Jordanian launches campaign to advance polygamy

Second (or more) wives club aims to solve the problem of spinsterhood, raise money to pay hold mass weddings, combat dowries.

Arab Muslim veiled hijab nikab niqab mask 311 (R) (photo credit: Ali Jarekji / Reuters)
Arab Muslim veiled hijab nikab niqab mask 311 (R)
(photo credit: Ali Jarekji / Reuters)
The wedding of Muhammad Hajaya last week was an unusual event. In the southern city of Karak, 170 miles south of the capital Amman, the Jordanian agricultural engineer married his third wife to make a political point: polygamy is good.
Polygamy is legal in Jordan, but rarely practiced. Frustrated with the growing problem of single women who can’t find mates, Hajaya established the Association to Advocate Polygamy. In its founding statement, the association said it wished to collect money in order to hold mass weddings and combat the mounting cost of dowries, which it claimed prevents men from marrying.
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"The majority of men, and some women, fear raising the issue, but their hearts speak differently than their tongues," Hajaya wrote in the association's opening statement.
Government statistics show that more and more Jordanians are opting to remain single. In 1997, marriage contracts were confirmed for 10 out of every 1,000 Jordanians, but that number dropped to eight out of 1,000 in 2006. Some 87,000 Jordanian women aged 30 and over are unmarried while the average marriage age for women rose from 21 in 1979 to 26.4 in 2008.
Polygamy had been on the decline in the Middle East throughout the 20th century, but the trend shifted in Saudi Arabia in the late 1970s and is now spreading to the rest of the Muslim world as part of the Islamic revival spreading across the region. A poll taken last year by of its members found that a majority acknowledged that Islamic law permitted it but only a third would enter such a marriage personally. A large majority of women respondents said they would never choose it.
"In a traditional Islamic society such as Jordan, spinsterhood is a real social problem," Fatima Al-Smadi, a journalism professor at Zarqa University and columnist for the Jordanian daily Al-Arab Al-Yawm, told The Media Line. "According to Islam, relations between man and woman must be within the framework of the family."
She said that there were even women in Jordan who have been propagating the idea of polygamy as a remedy to spinsterhood.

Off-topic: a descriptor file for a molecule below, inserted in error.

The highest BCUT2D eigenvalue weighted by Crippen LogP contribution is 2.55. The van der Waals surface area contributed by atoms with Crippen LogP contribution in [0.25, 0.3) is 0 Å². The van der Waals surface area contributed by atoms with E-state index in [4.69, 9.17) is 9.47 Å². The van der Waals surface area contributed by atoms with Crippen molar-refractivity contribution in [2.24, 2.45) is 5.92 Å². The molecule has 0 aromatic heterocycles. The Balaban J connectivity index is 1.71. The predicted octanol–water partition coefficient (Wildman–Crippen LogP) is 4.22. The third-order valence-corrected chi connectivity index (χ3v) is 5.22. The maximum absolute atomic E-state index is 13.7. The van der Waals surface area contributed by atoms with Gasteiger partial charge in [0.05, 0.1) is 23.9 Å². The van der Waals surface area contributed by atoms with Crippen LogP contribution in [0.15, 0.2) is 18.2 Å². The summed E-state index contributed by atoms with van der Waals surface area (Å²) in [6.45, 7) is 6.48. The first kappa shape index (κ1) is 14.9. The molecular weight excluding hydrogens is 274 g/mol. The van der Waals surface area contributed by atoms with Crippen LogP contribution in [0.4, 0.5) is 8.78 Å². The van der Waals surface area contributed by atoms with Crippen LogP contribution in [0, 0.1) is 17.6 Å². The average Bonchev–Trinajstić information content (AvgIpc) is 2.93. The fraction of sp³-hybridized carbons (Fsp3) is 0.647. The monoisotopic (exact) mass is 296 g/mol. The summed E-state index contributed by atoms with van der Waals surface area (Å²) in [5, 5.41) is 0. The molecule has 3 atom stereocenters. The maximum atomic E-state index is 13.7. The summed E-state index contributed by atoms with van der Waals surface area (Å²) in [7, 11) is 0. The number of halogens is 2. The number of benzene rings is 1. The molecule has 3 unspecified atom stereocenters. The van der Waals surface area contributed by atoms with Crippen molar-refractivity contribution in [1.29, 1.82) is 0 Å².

Leila Hammarneh, projects director at the Arab Women Organization of Jordan, said that her organization had tried to insert a clause in the new Personal Status Law of 2010 outlawing polygamy in Jordan, following a similar law in Morocco. She said, however, that Jordan's Ministry of Endowments refused the request, arguing it was "unimportant."
"I’m against polygamy in principle and believe it should be banned by law," Hammarneh told The Media Line. "It harms the woman's honor and adversely affects the children in the household."
She added that polygamy wasn’t limited to tribal areas in southern Jordan but was quite common in poor neighborhoods throughout the kingdom, including Amman.
But Smadi, the journalism professor, argued that it was rather the rich urban Jordanians who preferred to take more than one wife and not the agricultural rural inhabitants, where women were more independent and worked outside the home.
"The problem is there’s no scientific research on the issue. On both sides of the debate it's all personal impressions," Smadi told The Media Line.
She said that supporters of polygamy use religious justifications for their standpoint, whereas women's organizations who oppose the phenomenon tend to use secular argumentation, which rings foreign to the sensibilities of most Jordanians. But Smadi said that proponents of polygamy misinterpreted the text of the Quran.
"I believe Islam only permitted polygamy in very limited cases," she said. "Islam emphasizes justice, and when a male harms the family structure - he sins."
Smadi added that under Islam, women may insert a clause in their marriage contract prohibiting their husband from marrying a second wife, or allowing for automatic divorce in case he does.
Polygamy is a touchy issue in the Arab world. A provocative article published in 2009 by Saudi journalist Nadine Al-Bedair in the Egyptian daily Al-Masry Al-Youm caused public uproar when she sarcastically demanded to marry multiple husbands. 
The Association to Advocate Polygamy admitted that on average Jordanian men remained single even longer than women, but did not explain how its proposal would affect male celibacy.